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Thumala Ayyalureddi Vs. Thumati Mallareddi and ors. - Court Judgment

LegalCrystal Citation
SubjectCivil
CourtChennai
Decided On
Reported in(1948)1MLJ381
AppellantThumala Ayyalureddi
RespondentThumati Mallareddi and ors.
Cases ReferredLachiram Santhokchand Ammechand Firm v. Tharachand Jayarupji Firm
Excerpt:
- - this contention of the learned advocate for the appellant is well founded as the order in e. as the appellant has failed in his contention relating to the allegations falling under order 21, rule 90, he is not entitled to costs in this court......first defendant and were not liable to be sold. this petition was filed by him under section 47, civil procedure code, which was dismissed for default on 12th may, 1943. it was restored on 17th august, 1943, in e.a. no. 520 of 1943, and the original petition was again dismissed for default on 13th november, 1943. the property was thereafter sold on 7th february, 1944. the fifth defendant filed e.a. no. 361 of 1944 on 20th of march, 1944, under section 47 and order 21, rule 90, civil procedure code. the petition was dismissed by the learned district munsiff, and on appeal his decision was confirmed by the learned district judge.3. the courts below have held that so far as the allegations in the petition are within order 21, rule 90, civil procedure code, the petition is out of time and.....
Judgment:

Satyanarayana Rao, J.

1. This is an appeal by the fifth defendant from the order of the learned District Judge of Nellore dismissing his appeal against the order of the learned District Munsiff of Kavali in E.A. No. 361 of 1944 in O.S. No. 379 of 1934.

2. The plaintiff obtained a decree for partition and for future profits against defendants 1 to 5. On 10th April, 1942, the plaintiff gave up the relief granted under the decree for payment of mesne profits against the fifth defendant. Thereafter the plaintiff attached some properties in E.P. No. 78 of 1940. Then the fifth defendant filed E.A. No. 644 of 1942 claiming that the properties belonged to him and not to the first defendant and were not liable to be sold. This petition was filed by him under Section 47, Civil Procedure Code, which was dismissed for default on 12th May, 1943. It was restored on 17th August, 1943, in E.A. No. 520 of 1943, and the original petition was again dismissed for default on 13th November, 1943. The property was thereafter sold on 7th February, 1944. The fifth defendant filed E.A. No. 361 of 1944 on 20th of March, 1944, under Section 47 and Order 21, Rule 90, Civil Procedure Code. The petition was dismissed by the learned District Munsiff, and on appeal his decision was confirmed by the learned District Judge.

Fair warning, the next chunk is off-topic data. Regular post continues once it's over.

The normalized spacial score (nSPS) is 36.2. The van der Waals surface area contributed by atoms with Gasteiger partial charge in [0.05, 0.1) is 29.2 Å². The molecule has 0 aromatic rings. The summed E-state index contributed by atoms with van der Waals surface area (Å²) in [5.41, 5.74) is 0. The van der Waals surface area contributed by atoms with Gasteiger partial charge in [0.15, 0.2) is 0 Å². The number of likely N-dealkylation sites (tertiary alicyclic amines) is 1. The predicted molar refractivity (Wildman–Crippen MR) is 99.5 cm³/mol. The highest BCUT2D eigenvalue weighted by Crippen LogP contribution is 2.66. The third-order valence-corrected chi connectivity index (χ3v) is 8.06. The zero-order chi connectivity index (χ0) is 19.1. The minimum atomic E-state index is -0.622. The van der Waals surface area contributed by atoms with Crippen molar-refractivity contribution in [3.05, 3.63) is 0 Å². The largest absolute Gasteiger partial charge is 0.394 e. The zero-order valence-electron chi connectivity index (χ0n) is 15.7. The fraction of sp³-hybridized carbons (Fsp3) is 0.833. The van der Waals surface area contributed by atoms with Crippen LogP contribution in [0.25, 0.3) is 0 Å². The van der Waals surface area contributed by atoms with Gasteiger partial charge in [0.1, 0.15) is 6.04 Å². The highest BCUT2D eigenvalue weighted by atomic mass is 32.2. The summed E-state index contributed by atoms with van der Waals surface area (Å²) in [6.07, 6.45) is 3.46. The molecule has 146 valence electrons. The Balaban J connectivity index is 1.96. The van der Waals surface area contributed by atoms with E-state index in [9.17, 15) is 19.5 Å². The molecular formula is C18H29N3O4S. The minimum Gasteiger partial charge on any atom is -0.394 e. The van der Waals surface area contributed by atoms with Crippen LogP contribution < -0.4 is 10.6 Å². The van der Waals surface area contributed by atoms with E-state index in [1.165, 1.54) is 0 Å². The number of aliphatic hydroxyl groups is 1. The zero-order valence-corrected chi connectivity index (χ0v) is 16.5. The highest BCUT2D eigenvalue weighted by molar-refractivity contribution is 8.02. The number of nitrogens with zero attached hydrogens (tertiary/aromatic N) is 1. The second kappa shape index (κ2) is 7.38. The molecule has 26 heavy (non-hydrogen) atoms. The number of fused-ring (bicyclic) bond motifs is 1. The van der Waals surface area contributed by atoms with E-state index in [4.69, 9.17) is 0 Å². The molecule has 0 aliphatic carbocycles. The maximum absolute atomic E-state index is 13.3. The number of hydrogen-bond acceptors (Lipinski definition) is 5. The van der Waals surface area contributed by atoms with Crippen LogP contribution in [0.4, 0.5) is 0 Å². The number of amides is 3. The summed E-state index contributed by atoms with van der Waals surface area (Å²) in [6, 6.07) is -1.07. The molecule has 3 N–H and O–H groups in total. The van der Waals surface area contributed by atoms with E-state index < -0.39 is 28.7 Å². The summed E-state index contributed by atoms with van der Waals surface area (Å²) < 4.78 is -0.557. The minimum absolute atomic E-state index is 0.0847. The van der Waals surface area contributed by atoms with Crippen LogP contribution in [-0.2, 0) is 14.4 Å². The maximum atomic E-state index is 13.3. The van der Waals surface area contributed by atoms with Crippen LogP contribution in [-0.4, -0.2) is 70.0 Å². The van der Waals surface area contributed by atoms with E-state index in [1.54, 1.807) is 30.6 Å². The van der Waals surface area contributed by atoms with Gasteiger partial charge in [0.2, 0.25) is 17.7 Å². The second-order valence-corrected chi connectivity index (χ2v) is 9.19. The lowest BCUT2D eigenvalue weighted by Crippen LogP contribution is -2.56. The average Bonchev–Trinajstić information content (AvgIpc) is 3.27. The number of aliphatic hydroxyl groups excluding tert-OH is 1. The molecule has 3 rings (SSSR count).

3. The Courts below have held that so far as the allegations in the petition are within Order 21, Rule 90, Civil Procedure Code, the petition is out of time and that there is no substance in the grounds on which the sale is sought to be impeached. This point is not pressed in this Court. The only ground urged in this appeal is that the view of the Courts below that the petitioner is barred by res judicata from raising the contention that the property sold belonged to him by reason of the orders in E.A. No. 644 of 1942 is wrong. This contention of the learned advocate for the appellant is well founded as the order in E.A. No. 644 of 1942 was only an order dismissing the petition for default and not on merits. As pointed out in the decision in Lachiram Santhokchand Ammechand Firm v. Tharachand Jayarupji Firm (1936) M.L.J. 71 , the bar applicable to suits under Order 9, Rule 9, Civil Procedure Code, does not apply to applications made in execution of a decree. Recently the High Court under its rule-making power under Section 122, Civil Procedure Code, made certain amendments to Orders 9, 21 and 43 of the First Schedule to the Code of Civil Procedure whereby Rule 15 of Order 9 was omitted and two Rules 104 and 105 were added after Rule 103 of Order 21. The effect of these amendments is that if an application in execution is dismissed or an order ex parte is passed against the respondent in an execution application, liberty is given to the party against whom the order is made to have it set aside on the analogy of Order 9, Rule 9 and Order 9, Rule 13, Civil Procedure Code. The provisions of Section 5 of the Limitation Act are also made applicable to such applications; but the bar contained in Order 9, Rule 9 preventing a plaintiff whose suit has been dismissed for default from instituting a fresh suit in respect of the same Cause of action is not made part of these rules.

4. The result is, a decree-holder whose execution application has been dismissed for default is entitled with immunity to make any number of applications so long as they are in time. It is a point for consideration by the Rule Committee whether it will be proper to add to these rules a provision analogous to the one contained In Order 9, Rule 9, Civil Procedure Code. I am not deciding the question whether these rules have retrospective operation as in either event I see no bar for enter-taining an application of the nature filed by the appellant under Section 47, even though the earlier application E.A. No. 644 of 1942 was dismissed twice.

5. The result is, the appeal is allowed and the orders of the Court below in so far as they dismissed the application under Section 47 without deciding the question whether the property really belonged to the fifth defendant or belonged to the first defendant are set aside. The petition is remanded to the District Munsiff's Court, Kavali, for disposal on the evidence on record. The petition is specifically confined to the question under Section 47, Civil Procedure Code. As the appellant has failed in his contention relating to the allegations falling under Order 21, Rule 90, he is not entitled to costs in this Court. Leave refused.


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